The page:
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USU opens Verge Gallery - 6 August 2009

The USU has opened the doors of an exciting new gallery, filled with works from talented student artists. The Verge Gallery, in the Jane Foss Russell Plaza was officially opened on Wednesday 5 August, by Professor Colin Rhodes, Dean of the Sydney College of the Arts Dean, and USU President, Patrick Bateman.The opening night featured a special exhibition, called ‘2039 – The Dean’s List’, in which Professor Rhodes presented a hand-picked selection of student works.

On display was a range of unique and impressive student art, including audio-visual installations, sculptures, photography and other creative expressions. The opening was a successful introduction for the Verge Gallery, which was launched by the USU as a means of fostering links between burgeoning student artists and professional creative industry. The Gallery will feature regular student exhibitions and be open for the university community and general public alike to enjoy.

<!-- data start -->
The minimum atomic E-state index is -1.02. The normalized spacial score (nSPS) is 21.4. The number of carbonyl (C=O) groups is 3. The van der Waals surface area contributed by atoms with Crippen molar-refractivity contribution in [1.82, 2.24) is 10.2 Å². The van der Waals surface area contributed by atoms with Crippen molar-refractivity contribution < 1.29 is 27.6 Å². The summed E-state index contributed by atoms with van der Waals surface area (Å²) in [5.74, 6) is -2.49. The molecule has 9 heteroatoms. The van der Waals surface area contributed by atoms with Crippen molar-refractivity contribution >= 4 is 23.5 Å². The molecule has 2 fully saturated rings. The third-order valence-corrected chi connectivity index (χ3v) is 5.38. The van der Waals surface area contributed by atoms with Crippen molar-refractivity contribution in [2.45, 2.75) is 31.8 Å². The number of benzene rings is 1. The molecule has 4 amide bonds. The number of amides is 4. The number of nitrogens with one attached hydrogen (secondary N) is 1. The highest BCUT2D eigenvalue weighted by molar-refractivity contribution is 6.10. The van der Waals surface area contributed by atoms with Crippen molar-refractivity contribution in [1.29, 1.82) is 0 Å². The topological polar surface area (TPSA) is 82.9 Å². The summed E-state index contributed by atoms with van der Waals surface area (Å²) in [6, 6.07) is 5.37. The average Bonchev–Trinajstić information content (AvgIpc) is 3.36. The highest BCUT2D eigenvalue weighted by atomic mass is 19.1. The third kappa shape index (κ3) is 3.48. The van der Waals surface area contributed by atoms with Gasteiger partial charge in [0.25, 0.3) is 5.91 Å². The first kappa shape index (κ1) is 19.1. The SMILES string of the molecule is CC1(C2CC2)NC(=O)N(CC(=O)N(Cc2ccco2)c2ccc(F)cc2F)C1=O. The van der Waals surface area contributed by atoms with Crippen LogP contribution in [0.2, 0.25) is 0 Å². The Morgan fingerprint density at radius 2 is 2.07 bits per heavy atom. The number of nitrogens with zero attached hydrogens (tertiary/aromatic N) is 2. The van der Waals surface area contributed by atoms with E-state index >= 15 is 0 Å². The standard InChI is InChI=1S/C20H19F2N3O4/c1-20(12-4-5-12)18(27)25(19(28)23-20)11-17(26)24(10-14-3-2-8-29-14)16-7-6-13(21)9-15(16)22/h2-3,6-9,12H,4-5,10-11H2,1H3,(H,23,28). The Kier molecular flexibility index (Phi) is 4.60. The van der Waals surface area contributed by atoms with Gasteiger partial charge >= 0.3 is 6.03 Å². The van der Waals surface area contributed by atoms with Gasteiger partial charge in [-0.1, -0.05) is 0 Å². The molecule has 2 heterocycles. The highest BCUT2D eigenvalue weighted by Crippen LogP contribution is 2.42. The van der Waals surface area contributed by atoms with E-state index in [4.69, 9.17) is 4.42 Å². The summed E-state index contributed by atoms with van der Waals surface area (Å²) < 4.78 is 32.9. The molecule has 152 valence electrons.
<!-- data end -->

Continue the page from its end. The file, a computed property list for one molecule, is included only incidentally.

Professor Rhodes congratulated the USU on having the vision to turn the space into a gallery that will be of great benefit to the arts community in and out of the university.

Paul McJannett, CEO of the USU, said the Verge Gallery is a versatile space with many uses. “The Gallery and its associated functions including music and hospitality is available for the entire University community to book for functions, cocktail parties, book launches and other such events,” said Mr. McJannett.

“The Gallery is a great space and after four years of work by many Board Directors, University and Union staff members, it is a worthy replacement for the Sir Herman Black Gallery,” he said.

The Gallery will be utilised during the upcoming Verge Arts Festival, held over two weeks in September. The Gallery will be venue of the official launch of the festival on 24 August, and will exhibit pieces from the USU’s annual Photo, Art, Literature and Photography (PALM) Awards competition – an event that produces a large number of impressive, high-quality student artworks. It will also be where Australia’s oldest annual literary journal, Hermes, is launched, on 10 September.

March 2012

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